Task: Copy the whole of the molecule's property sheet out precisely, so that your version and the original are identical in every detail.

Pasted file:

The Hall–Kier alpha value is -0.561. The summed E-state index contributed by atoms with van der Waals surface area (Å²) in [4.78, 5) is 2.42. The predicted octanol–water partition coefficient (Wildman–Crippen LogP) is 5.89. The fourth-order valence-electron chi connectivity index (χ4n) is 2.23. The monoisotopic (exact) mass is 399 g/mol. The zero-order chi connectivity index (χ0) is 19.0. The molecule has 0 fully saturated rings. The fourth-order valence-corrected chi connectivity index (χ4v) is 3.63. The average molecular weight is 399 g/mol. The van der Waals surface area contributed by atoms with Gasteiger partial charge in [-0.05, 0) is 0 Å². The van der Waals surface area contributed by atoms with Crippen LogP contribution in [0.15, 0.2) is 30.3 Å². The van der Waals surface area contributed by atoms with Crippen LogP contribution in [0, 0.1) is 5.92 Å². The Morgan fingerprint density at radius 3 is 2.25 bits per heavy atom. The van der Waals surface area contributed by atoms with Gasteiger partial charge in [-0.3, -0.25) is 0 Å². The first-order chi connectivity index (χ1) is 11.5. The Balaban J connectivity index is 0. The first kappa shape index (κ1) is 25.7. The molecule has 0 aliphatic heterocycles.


The Hall–Kier alpha value is -0.561. The summed E-state index contributed by atoms with van der Waals surface area (Å²) in [4.78, 5) is 2.42. The predicted octanol–water partition coefficient (Wildman–Crippen LogP) is 5.89. The fourth-order valence-electron chi connectivity index (χ4n) is 2.23. The monoisotopic (exact) mass is 399 g/mol. The zero-order chi connectivity index (χ0) is 19.0. The molecule has 0 fully saturated rings. The fourth-order valence-corrected chi connectivity index (χ4v) is 3.63. The average molecular weight is 399 g/mol. The van der Waals surface area contributed by atoms with Gasteiger partial charge in [-0.05, 0) is 0 Å². The van der Waals surface area contributed by atoms with Crippen LogP contribution in [0.15, 0.2) is 30.3 Å². The van der Waals surface area contributed by atoms with Crippen LogP contribution in [0, 0.1) is 5.92 Å². The Morgan fingerprint density at radius 3 is 2.25 bits per heavy atom. The van der Waals surface area contributed by atoms with Gasteiger partial charge in [-0.3, -0.25) is 0 Å². The first-order chi connectivity index (χ1) is 11.5. The Balaban J connectivity index is 0. The first kappa shape index (κ1) is 25.7. The molecule has 0 aliphatic heterocycles.